A very good backpacker friend said to me in jest that the way I was traveling was "too prissy" and "too feminine" for his taste. But you know what, when I look at myself in the mirror, that's what I am: a female and I like to travel and you know what, I also like to go shopping for (gasp) nice clothes, artwork and jewelry that are made by local designers and artisans so I can give gifts to my friends when I come back home. Okay, I'm not the most frugal person ever, but I don't go overboard with my spending either. I like a good deal. I am willing to pay a little bit more for better value. Note: that backpacker friend and I are still friends and we respect each other's differences.
So although I totally respect the culture of backpacking (because it really is an awesome eye-opening culture), I came to terms with the fact that I was not a cool counter-culture thrifty backpacker. But I had to experience it a little bit to know that it wasn't me.
Define your niche.
I try to define my travel style in a tweet (I like the 140-character limitation): "unique and memorable adventurous travel with a small carbon footprint in often-hidden boutique properties off-the-beaten-path" (that's 125 characters). Now try it for yourself. Try labeling your travel style in 140 characters or less. It's not easy and it's probably going to change about seven to fifteen times, but it's a starting point nonetheless.
Become an expert at your niche and write about it.
If you're obsessed with cars, the gym, surfing, stuffed animals, whatever your passion is, you're most probably going to be already reading a lot of literature about it and you're probably living it. Share articles and the knowledge that you've gain from your research and also your real-life experiences with others. In fact, talk and write about it so much that you're known as the "surfing guy" or the "bacon maple syrup donut girl". I'm aiming to be that "off the beaten path follow your bliss travel girl".
My advice here is find the things that you are naturally attracted to and write about those things. Your passion will shine through in your writing. Be authentic and write as if you were writing a postcard to a friend.
Take your niche and build a business model around it.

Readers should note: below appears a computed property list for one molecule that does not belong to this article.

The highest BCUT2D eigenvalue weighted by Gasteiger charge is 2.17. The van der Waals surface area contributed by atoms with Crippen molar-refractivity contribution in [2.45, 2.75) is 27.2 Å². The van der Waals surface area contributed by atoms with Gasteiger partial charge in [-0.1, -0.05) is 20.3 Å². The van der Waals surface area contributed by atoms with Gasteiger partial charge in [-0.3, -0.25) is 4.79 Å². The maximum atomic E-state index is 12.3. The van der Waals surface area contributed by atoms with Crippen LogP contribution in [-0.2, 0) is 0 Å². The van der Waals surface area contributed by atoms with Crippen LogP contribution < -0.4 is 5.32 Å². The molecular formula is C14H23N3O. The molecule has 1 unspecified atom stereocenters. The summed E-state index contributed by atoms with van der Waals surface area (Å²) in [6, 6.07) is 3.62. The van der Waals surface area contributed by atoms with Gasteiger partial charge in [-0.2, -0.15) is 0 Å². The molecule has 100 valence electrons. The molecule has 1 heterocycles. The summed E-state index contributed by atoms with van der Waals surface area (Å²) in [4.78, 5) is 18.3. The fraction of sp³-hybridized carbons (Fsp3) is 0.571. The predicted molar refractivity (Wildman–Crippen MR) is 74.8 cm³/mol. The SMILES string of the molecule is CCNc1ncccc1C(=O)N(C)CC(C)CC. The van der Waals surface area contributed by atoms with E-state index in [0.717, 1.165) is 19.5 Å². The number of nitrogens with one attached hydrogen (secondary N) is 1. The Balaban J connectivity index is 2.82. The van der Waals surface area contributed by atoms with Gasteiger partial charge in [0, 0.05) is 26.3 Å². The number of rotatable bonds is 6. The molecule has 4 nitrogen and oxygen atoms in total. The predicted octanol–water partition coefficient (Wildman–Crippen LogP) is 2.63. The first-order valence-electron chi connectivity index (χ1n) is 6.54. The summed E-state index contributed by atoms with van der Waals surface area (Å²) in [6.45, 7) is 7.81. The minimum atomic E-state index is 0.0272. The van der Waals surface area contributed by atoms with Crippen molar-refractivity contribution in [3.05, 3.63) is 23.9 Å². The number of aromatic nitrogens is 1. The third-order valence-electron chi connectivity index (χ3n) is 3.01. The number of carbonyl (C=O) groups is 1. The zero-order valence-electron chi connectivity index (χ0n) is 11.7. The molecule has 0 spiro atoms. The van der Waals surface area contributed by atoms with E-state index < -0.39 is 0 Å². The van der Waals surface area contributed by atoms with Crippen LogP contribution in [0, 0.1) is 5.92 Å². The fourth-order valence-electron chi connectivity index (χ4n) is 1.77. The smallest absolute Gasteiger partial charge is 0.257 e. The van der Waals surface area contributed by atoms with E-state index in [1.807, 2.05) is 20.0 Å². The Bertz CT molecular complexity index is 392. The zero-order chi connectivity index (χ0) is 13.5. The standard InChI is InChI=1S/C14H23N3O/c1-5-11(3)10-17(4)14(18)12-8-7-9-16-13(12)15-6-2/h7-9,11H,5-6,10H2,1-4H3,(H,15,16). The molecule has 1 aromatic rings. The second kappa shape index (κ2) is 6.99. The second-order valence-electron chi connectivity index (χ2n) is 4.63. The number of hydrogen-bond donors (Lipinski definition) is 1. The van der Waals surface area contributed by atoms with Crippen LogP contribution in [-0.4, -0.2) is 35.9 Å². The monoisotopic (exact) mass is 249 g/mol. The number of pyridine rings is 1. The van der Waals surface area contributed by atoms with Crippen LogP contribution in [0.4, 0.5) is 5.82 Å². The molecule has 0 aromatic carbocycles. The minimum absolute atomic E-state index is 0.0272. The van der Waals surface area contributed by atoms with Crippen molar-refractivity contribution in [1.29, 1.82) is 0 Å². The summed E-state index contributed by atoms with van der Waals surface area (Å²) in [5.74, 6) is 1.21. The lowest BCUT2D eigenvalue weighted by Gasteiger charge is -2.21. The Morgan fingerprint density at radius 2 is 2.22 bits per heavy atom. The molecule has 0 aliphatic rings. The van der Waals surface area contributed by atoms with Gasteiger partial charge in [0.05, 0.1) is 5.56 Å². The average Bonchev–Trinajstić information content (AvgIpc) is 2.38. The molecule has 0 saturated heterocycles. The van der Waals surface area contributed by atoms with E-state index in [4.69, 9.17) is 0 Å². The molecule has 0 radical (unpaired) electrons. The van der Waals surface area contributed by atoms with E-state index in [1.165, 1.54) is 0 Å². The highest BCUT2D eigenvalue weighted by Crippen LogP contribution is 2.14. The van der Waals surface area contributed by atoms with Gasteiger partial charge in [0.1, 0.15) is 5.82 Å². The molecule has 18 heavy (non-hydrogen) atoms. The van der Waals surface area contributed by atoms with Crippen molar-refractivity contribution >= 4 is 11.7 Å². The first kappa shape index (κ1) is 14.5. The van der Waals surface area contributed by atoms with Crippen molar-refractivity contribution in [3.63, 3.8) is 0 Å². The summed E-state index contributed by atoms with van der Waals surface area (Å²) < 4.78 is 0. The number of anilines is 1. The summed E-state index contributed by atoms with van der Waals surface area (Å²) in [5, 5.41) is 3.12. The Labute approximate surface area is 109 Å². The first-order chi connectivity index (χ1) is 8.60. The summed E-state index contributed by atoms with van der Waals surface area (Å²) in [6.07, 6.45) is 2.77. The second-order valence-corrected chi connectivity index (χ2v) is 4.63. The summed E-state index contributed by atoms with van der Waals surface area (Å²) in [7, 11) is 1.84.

I originally started my blog as a portfolio site for my screenwriting work and to promote a different type of travel but I love FreshTraveler so much that now I want to do so much more with it, so I am building a business around it.
At my panel at the ASJA conference on Building Your Business Through Travel Blogging, I mentioned that if you want to make a living off your travel blog, you have to think of it long term, as a marathon run, as a business.
I work with a business coach to get FreshTraveler into shape. It really helps to have a sounding board or just someone to keep me in check and make sure my hair-brained ideas are also applicable in real life.
In choosing your business coach, I say go with your gut. If the relationship clicks and there is chemistry go for it. If not, drop it and keep looking. Also, find someone who understands what you're all about. My business coach is a female who is around my age who is into holistic practices and following your bliss. She understands my irrational, seemingly illogical decision-making process and she gets me in a way that no one else does. And because she understands my values at the core, she has helped me push FreshTraveler into a direction that I want. Not to any one cookie cutter direction.
If you need a push and a shove to find your direction (oh, and a vacation!!!), I invite you apply to the Trailblazer's Retreat that I will be at in Costa Rica on September 7-14th, 2013. It's a fun way to intensively figure out your direction (whether you still have to define your business or are looking to rebrand an existing business) and get a vacation out of it as well! It's a "workcation". I personally love "workcations". Click here for a great article on the benefits of "workcations" from LearnVest.
The Trailblazer's Retreat is a launching pad to help you create or recreate your DREAM BUSINESS. It's run by my phenomenal business coach Lynan Saperstein who has really been integral in encouraging me to push FreshTraveler in the direction that I want to go.
Here's my testimonial about her:
"You know Freud's id, ego and super ego? Lynan's your ego externalized. Organized, realistic and fearless, she'll tell you everything that you need to get things done without any bullshit and she'll be up in your face until you get the tasks done. She's your brunch buddy, best friend, soccer mom, cheerleader, business coach, shrink and a personal trainer wrapped in one. She intuitively knows what you need to get things done and she'll give it to you straight. She'll help you get over your hurdles, both emotionally and mentally to help you balance your business and your personal life. Lynan will be there to cheer you on or beat you up (whichever one is necessary at that moment) until you cross that finish line. A must-have coach in your life: When she's started with you, you wonder how you'll ever function without her. But no worries. Once she's done with you, you'll have all the self-confidence and the self-sufficiency to continue growing as a business and as a person."